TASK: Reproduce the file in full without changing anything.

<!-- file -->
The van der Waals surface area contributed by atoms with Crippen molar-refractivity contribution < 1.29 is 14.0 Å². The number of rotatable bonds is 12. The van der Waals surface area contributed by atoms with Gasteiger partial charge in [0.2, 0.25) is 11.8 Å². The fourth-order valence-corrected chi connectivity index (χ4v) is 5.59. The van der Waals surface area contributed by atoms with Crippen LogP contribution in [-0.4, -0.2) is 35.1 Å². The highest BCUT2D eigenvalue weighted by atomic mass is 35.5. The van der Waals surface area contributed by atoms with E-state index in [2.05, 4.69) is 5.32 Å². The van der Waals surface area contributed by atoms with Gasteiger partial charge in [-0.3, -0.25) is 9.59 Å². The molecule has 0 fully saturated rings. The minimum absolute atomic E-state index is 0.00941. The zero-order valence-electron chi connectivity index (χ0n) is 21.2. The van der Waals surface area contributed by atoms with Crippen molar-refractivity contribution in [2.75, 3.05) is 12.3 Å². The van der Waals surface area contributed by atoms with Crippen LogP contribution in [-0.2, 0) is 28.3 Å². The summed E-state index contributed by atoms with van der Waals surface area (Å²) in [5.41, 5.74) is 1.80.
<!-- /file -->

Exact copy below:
The van der Waals surface area contributed by atoms with Crippen molar-refractivity contribution < 1.29 is 14.0 Å². The number of rotatable bonds is 12. The van der Waals surface area contributed by atoms with Gasteiger partial charge in [0.2, 0.25) is 11.8 Å². The fourth-order valence-corrected chi connectivity index (χ4v) is 5.59. The van der Waals surface area contributed by atoms with Crippen LogP contribution in [-0.4, -0.2) is 35.1 Å². The highest BCUT2D eigenvalue weighted by atomic mass is 35.5. The van der Waals surface area contributed by atoms with E-state index in [2.05, 4.69) is 5.32 Å². The van der Waals surface area contributed by atoms with Gasteiger partial charge in [-0.3, -0.25) is 9.59 Å². The molecule has 0 fully saturated rings. The minimum absolute atomic E-state index is 0.00941. The zero-order valence-electron chi connectivity index (χ0n) is 21.2. The van der Waals surface area contributed by atoms with Crippen molar-refractivity contribution in [2.75, 3.05) is 12.3 Å². The van der Waals surface area contributed by atoms with Crippen LogP contribution in [-0.2, 0) is 28.3 Å². The summed E-state index contributed by atoms with van der Waals surface area (Å²) in [5.41, 5.74) is 1.80.